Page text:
Governing in the Name of Caring—The Nordic Model of Prostitution and its Punitive Consequences for Migrants who Sell Sex

Vuolajarvi, N., Governing in the Name of Caring—The Nordic Model of Prostitution and its Punitive Consequences for Migrants who Sell Sex, Sexuality Research & Soc. Policy, 16, 151-165, (2019). Available at:

Findings from Advocating Opportunity’s “END DEMAND LITERATURE – DESK REVIEW” (Compiled by: Emily Dunlap, Komal Hans, and Donna Hoffman with contributions from: Kate D’Adamo and Megan K. Mattimoe):

“This article examines the so-called ‘Nordic model’ in action. Using feminist argumentation, the model aims to abolish commercial sex by criminalizing the buying of sexual services while not criminalizing the selling, as the aim is to protect, rather than punish, women. Utilizing over 2 years of ethnographic fieldwork and 195 interviews in Sweden, Norway, and Finland, this article argues that in a situation where the majority of people who sell sex in the region are migrants/ immigrants, the regulation of commercial sex has shifted from prostitution to immigration policies, resulting in a double standard in the governance of national and foreign sellers of sexual services. Client criminalization has a minor role in the regulation of commercial sex in the area, and instead, migrants become targets of punitive regulation executed through immigration and third-party laws… My fieldwork reveals a tension between the stated feminist-humanitarian aims of the model, to protect and save women, and the punitivist governance of commercial sex that in practice leads to control, deportations, and women’s conditions becoming more difficult” (p. 1) (emphasis added)

“People who sell sex in Sweden reported feeling victimized and treated differently within social services and society at large. Many had bad experiences of reporting violence and harassment to the police and felt that the atmosphere in Sweden is so negative towards commercial sex that the police perceive them as partly guilty for the problems they experience while selling sex. For example, a sex workers’ organization representative explained how the police had told one of their members that the sexual violence she experienced was not rape because she was paid for it; also, one woman reported that in a situation where her former client threatened to expose her identity and stalked her in the vicinity of her house, the police refused to act on it. Many said that they would not contact the police in any case because they were afraid of the consequences, such as being evicted from their apartments, or that more authorities would be involved in their lives like the tax authorities or social services in case they had children.” (p. 8) (emphasis added).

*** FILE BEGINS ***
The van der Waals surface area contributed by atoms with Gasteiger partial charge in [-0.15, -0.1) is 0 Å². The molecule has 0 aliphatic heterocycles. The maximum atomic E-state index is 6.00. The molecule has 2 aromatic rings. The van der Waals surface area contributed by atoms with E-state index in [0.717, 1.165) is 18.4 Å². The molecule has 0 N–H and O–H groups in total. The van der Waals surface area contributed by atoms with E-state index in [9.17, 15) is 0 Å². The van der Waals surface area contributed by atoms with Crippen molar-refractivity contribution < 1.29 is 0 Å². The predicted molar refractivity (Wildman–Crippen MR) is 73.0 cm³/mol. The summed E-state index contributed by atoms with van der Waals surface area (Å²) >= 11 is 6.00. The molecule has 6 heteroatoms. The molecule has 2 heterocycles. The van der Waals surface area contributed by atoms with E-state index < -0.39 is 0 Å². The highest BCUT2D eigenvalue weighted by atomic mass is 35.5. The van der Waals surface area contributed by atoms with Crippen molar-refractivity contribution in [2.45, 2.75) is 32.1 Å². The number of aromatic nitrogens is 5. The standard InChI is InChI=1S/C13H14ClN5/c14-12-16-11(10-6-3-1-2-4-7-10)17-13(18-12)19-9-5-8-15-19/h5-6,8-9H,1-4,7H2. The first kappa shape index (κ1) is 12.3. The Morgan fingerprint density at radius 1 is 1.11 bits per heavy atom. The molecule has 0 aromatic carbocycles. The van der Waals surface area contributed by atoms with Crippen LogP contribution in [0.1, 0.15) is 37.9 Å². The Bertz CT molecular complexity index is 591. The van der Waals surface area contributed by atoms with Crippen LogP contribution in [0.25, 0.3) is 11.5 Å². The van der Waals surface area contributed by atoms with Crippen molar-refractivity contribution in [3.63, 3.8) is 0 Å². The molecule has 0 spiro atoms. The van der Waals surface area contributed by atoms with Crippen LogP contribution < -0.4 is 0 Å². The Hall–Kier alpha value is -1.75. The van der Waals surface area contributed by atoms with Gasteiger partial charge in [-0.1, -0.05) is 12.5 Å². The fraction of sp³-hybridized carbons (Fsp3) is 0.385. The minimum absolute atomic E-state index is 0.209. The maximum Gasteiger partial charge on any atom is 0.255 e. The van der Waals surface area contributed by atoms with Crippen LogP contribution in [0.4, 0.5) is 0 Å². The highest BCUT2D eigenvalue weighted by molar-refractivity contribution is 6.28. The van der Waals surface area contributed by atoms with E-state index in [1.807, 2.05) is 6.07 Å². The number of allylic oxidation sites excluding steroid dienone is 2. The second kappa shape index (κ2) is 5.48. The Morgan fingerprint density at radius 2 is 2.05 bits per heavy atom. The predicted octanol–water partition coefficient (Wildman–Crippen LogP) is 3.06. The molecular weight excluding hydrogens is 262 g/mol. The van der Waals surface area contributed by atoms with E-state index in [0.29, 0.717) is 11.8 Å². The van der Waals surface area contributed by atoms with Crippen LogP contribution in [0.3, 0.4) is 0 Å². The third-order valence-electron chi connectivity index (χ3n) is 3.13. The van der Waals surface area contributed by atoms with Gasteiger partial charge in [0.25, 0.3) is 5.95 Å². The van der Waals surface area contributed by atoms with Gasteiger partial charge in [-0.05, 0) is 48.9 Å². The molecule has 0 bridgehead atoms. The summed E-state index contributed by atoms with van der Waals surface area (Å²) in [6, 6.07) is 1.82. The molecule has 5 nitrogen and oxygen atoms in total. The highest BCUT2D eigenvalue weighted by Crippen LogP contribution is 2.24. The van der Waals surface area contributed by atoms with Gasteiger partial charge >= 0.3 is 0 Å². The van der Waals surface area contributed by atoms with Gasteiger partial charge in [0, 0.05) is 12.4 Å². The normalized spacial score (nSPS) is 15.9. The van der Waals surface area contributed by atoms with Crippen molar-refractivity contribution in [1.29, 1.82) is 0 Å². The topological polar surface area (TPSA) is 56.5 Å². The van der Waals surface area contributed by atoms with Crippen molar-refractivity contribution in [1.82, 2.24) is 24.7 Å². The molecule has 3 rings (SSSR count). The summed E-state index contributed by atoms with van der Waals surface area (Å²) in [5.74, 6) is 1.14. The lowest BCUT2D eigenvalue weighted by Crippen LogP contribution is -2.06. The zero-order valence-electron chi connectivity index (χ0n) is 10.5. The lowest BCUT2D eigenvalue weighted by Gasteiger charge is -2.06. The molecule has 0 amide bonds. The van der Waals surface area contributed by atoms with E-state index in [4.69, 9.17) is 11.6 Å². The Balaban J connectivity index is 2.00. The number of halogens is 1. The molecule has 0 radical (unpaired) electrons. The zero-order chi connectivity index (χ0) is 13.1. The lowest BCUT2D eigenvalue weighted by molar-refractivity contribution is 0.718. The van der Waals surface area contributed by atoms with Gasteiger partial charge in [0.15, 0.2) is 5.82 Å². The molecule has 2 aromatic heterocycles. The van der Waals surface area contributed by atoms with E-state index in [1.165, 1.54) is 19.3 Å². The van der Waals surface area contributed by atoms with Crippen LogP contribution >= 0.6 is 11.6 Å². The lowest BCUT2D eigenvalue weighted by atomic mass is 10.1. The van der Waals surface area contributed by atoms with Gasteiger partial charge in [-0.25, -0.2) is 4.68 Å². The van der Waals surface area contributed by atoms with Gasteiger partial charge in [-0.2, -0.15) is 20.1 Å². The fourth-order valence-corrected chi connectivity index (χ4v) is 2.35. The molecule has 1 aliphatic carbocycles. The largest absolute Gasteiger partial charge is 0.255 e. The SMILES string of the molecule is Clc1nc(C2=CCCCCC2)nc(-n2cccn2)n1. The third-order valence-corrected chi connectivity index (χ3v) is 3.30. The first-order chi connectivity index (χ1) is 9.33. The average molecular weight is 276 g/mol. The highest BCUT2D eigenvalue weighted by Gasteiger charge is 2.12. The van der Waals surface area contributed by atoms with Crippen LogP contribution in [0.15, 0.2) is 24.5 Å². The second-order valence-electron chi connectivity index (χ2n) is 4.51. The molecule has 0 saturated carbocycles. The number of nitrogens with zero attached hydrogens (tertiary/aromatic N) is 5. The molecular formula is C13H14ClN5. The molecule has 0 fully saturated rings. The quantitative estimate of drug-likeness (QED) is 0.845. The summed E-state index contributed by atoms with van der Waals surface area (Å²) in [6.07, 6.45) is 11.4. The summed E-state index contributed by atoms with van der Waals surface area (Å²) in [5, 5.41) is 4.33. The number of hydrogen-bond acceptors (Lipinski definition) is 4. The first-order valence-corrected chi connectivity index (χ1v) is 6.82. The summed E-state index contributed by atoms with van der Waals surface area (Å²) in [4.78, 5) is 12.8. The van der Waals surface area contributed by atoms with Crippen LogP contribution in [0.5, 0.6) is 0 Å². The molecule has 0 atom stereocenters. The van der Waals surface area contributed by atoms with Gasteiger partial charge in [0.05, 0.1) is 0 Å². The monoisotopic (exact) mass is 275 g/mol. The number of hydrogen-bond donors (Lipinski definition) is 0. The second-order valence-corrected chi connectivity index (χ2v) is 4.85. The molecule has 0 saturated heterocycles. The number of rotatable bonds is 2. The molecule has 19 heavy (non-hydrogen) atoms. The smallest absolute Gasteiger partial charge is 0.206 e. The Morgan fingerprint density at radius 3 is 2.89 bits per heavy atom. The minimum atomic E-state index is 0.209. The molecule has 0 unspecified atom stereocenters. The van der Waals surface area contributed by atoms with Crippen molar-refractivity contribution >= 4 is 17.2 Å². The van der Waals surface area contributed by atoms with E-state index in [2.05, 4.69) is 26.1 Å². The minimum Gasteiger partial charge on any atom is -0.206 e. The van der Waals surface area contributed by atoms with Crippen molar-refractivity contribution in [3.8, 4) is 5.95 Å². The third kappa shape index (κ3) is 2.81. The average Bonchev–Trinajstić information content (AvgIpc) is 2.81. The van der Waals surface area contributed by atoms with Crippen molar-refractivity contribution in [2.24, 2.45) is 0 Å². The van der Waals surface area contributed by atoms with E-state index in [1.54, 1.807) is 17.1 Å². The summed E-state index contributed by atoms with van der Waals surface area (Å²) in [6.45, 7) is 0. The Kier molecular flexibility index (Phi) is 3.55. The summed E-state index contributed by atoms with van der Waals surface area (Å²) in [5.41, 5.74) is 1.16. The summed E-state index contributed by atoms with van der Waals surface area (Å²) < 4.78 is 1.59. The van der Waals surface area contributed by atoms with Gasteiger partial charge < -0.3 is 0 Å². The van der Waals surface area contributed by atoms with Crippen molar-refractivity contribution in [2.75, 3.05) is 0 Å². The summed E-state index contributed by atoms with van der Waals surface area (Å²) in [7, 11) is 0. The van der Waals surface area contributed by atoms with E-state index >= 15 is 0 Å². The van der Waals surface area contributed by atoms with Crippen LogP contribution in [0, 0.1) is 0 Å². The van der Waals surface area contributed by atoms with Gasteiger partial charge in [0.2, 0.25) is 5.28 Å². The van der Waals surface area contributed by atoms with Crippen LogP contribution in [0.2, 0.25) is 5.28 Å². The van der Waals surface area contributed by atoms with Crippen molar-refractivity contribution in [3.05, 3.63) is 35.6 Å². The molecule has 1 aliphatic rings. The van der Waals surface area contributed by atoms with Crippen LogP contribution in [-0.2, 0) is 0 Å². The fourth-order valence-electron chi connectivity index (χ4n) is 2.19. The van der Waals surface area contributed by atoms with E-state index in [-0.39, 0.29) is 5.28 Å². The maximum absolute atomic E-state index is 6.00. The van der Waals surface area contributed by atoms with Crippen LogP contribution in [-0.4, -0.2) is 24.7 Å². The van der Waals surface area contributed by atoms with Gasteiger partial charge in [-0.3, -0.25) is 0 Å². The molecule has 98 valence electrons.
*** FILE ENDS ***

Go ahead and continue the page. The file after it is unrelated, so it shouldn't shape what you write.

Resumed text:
“The immigration and third-party regulations considerably weaken women’s safety as they prevent them from seeking help from officials in exploitative situations. Third-party regulation pushes them into insecure and possibly exploitative living arrangements that can increase rather than reduce pimping.” (p. 12) (emphasis added).

“Social workers in all the countries were constantly frustrated with the institutional obstacles they met in trying to find solutions for their foreign clients. In Norway and Finland, the service providers offer low-threshold health, social, and legal services based on a harm-reduction approach. Hence, they can at least respond to the basic health and legal needs of their foreign clients, even if they cannot help with access to the state benefits and have limited resources to assist with labor market access.” (p. 10).